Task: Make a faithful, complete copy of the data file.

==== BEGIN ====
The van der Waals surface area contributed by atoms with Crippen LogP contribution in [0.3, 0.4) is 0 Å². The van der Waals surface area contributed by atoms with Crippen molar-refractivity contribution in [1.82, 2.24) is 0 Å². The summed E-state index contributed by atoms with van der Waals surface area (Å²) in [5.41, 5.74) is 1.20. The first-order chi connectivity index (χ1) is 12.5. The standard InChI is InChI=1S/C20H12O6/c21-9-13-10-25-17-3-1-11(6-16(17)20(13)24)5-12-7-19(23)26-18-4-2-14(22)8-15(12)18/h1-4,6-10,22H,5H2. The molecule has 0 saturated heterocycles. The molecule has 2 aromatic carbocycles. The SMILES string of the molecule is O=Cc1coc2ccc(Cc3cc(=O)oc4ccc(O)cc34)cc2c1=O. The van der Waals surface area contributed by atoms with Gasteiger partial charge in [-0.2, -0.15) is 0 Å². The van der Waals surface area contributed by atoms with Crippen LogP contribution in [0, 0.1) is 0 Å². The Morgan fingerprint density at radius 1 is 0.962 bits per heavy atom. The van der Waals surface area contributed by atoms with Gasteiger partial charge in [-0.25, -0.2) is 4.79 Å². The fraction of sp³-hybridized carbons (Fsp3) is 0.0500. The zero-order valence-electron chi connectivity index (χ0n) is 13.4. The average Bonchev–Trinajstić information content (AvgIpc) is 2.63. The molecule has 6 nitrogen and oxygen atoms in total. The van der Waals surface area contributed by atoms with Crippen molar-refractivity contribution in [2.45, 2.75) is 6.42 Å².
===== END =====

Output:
The van der Waals surface area contributed by atoms with Crippen LogP contribution in [0.3, 0.4) is 0 Å². The van der Waals surface area contributed by atoms with Crippen molar-refractivity contribution in [1.82, 2.24) is 0 Å². The summed E-state index contributed by atoms with van der Waals surface area (Å²) in [5.41, 5.74) is 1.20. The first-order chi connectivity index (χ1) is 12.5. The standard InChI is InChI=1S/C20H12O6/c21-9-13-10-25-17-3-1-11(6-16(17)20(13)24)5-12-7-19(23)26-18-4-2-14(22)8-15(12)18/h1-4,6-10,22H,5H2. The molecule has 0 saturated heterocycles. The molecule has 2 aromatic carbocycles. The SMILES string of the molecule is O=Cc1coc2ccc(Cc3cc(=O)oc4ccc(O)cc34)cc2c1=O. The van der Waals surface area contributed by atoms with Gasteiger partial charge in [-0.2, -0.15) is 0 Å². The van der Waals surface area contributed by atoms with Crippen LogP contribution in [0, 0.1) is 0 Å². The Morgan fingerprint density at radius 1 is 0.962 bits per heavy atom. The van der Waals surface area contributed by atoms with Gasteiger partial charge in [-0.25, -0.2) is 4.79 Å². The fraction of sp³-hybridized carbons (Fsp3) is 0.0500. The zero-order valence-electron chi connectivity index (χ0n) is 13.4. The average Bonchev–Trinajstić information content (AvgIpc) is 2.63. The molecule has 6 nitrogen and oxygen atoms in total. The van der Waals surface area contributed by atoms with Crippen molar-refractivity contribution in [2.45, 2.75) is 6.42 Å².